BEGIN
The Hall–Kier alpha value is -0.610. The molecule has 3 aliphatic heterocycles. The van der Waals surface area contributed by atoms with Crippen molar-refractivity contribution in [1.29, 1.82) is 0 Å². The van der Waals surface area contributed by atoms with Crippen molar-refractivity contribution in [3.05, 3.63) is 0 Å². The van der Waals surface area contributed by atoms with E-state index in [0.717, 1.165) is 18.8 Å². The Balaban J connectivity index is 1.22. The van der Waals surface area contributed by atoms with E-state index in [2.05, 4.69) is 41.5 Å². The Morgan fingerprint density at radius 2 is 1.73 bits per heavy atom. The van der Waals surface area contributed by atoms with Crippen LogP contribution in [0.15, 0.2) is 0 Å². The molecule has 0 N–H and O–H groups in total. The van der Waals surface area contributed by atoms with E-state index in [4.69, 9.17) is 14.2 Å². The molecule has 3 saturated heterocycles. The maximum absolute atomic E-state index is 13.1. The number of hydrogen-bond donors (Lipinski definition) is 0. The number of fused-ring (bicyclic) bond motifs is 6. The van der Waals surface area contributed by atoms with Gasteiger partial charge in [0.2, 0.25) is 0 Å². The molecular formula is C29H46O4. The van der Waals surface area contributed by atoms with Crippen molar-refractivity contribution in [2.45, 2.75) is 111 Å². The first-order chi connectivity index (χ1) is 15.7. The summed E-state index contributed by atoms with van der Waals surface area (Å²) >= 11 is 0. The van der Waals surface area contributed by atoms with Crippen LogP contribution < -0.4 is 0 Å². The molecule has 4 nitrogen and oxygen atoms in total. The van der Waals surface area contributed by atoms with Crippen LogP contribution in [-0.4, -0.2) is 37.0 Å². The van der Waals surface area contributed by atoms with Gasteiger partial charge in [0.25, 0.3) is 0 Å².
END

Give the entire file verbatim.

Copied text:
The Hall–Kier alpha value is -0.610. The molecule has 3 aliphatic heterocycles. The van der Waals surface area contributed by atoms with Crippen molar-refractivity contribution in [1.29, 1.82) is 0 Å². The van der Waals surface area contributed by atoms with Crippen molar-refractivity contribution in [3.05, 3.63) is 0 Å². The van der Waals surface area contributed by atoms with E-state index in [0.717, 1.165) is 18.8 Å². The Balaban J connectivity index is 1.22. The van der Waals surface area contributed by atoms with E-state index in [2.05, 4.69) is 41.5 Å². The Morgan fingerprint density at radius 2 is 1.73 bits per heavy atom. The van der Waals surface area contributed by atoms with Crippen LogP contribution in [0.15, 0.2) is 0 Å². The molecule has 0 N–H and O–H groups in total. The van der Waals surface area contributed by atoms with E-state index in [4.69, 9.17) is 14.2 Å². The molecule has 3 saturated heterocycles. The maximum absolute atomic E-state index is 13.1. The number of hydrogen-bond donors (Lipinski definition) is 0. The number of fused-ring (bicyclic) bond motifs is 6. The van der Waals surface area contributed by atoms with Gasteiger partial charge in [0.2, 0.25) is 0 Å². The molecular formula is C29H46O4. The van der Waals surface area contributed by atoms with Crippen molar-refractivity contribution in [2.45, 2.75) is 111 Å². The first-order chi connectivity index (χ1) is 15.7. The summed E-state index contributed by atoms with van der Waals surface area (Å²) >= 11 is 0. The van der Waals surface area contributed by atoms with Crippen LogP contribution < -0.4 is 0 Å². The molecule has 4 nitrogen and oxygen atoms in total. The van der Waals surface area contributed by atoms with Crippen LogP contribution in [-0.4, -0.2) is 37.0 Å². The van der Waals surface area contributed by atoms with Gasteiger partial charge in [0.25, 0.3) is 0 Å².